Soubin is endearing as the child-like Ambili but the film offers little else.

Ambili review Soubin shines in an overstretched travel film
Flix Mollywood Friday, August 16, 2019 - 17:12
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The trailer of Ambili, which showed Soubin dancing with abandon for the ‘Njan Jackson Allada’ song, set up the anticipation for Johnpaul George’s second directorial. Anyone who has followed Soubin’s career trajectory would have been excited by the promise of his character. A child-like man with endearing quirks.

And Soubin doesn’t disappoint. As the innocent Ambili who plays cricket with the kids and is easily cheated of his money, Soubin is entirely believable. Each time he smiles or cries, he does it with the guilelessness of a five-year-old, and it’s not a joke for a grown man to pull this off. He races around Kattapana in his cycle, does video calls with his childhood friend and now girlfriend Tina (Tanvi Ram) on his computer (she’s in Delhi), and writes bad yet strangely catchy poetry.

He’s so convincing that he looks exactly like the child actor who plays him as the opening credits roll. From the expressions to the body language – he walks with a little hop, skip and jump – Soubin really looks like the kid grew up magically in the span of a song and turned into an adult Ambili.

But though the lead actor delivers, Ambili fails to rise above the character sketch that it draws for us. Naveen Nazim makes his debut as Bobby, Tina’s brother who resents her relationship with Ambili, though the latter loves him to bits. Bobby is also a professional cyclist and Ambili decides to prove that he’s indeed worthy of his sister’s love.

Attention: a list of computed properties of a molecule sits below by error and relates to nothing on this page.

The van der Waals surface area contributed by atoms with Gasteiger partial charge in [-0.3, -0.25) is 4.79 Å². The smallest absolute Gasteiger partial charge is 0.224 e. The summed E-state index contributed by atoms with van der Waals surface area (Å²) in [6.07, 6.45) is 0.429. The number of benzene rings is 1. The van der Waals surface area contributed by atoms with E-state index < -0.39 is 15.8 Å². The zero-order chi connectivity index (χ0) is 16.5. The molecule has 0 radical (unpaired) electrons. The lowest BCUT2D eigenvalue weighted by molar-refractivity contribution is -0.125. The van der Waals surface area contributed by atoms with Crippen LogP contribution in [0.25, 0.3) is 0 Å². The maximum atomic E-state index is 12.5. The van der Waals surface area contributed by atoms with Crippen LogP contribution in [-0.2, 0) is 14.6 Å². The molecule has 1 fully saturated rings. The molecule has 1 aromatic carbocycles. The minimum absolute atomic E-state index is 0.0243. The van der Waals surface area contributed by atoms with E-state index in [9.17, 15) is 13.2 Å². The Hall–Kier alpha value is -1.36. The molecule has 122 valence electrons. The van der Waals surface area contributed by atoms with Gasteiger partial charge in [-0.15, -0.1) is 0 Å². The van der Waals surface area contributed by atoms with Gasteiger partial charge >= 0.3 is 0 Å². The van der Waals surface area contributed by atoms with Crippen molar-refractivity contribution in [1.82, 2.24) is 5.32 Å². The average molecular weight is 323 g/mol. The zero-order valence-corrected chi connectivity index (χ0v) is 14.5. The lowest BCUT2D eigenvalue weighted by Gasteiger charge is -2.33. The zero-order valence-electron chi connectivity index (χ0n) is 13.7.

Here’s the thing though – the film barely builds up the conflict. Bobby arrives, Bobby frowns, Bobby kicks up a fuss, and then before you know it, Bobby sees Ambili’s golden heart that was thrust under our noses from the first frame.

It’s unclear why Bobby had to be placed at the centre of this when we hardly know anything about the relationship that Ambili and Tina share. She tells her friends dreamily that she knows Ambili is all she needs, but Johnpaul doesn’t show us why or how. We also don’t know why Bobby is SO offended by Ambili because the film doesn’t explore the bond between the siblings either. The laidback script simply expects the background score to do a fill-in-the-blanks, with the indulgent camera focusing on how Ambili is making everyone happy, especially old ladies.

The second half of Ambili turns into a travel brochure for western India, with a few “feel good” incidents shoved into the narrative. I was almost expecting Amitabh Bachchan to pop up somewhere and sell “Incredible India”, “Gorgeous Goa” or “Remarkable Rajasthan” as we run past the different, beautifully captured landscapes. In the cinematic universe, travel is the best healer and Ambili laboriously goes to establish this all over again. While Soubin is all animation, Naveen is wooden all through. And considering a good part of the film is just the two of them together, the scenes simply don’t work.

There’s enough story in Ambili for a short film perhaps, but to stretch it into a feature-length film is a big ask. Soubin deserved a better film.

Disclaimer: This review was not paid for or commissioned by anyone associated with the series/film. TNM Editorial is independent of any business relationship the organisation may have with producers or any other members of its cast or crew.

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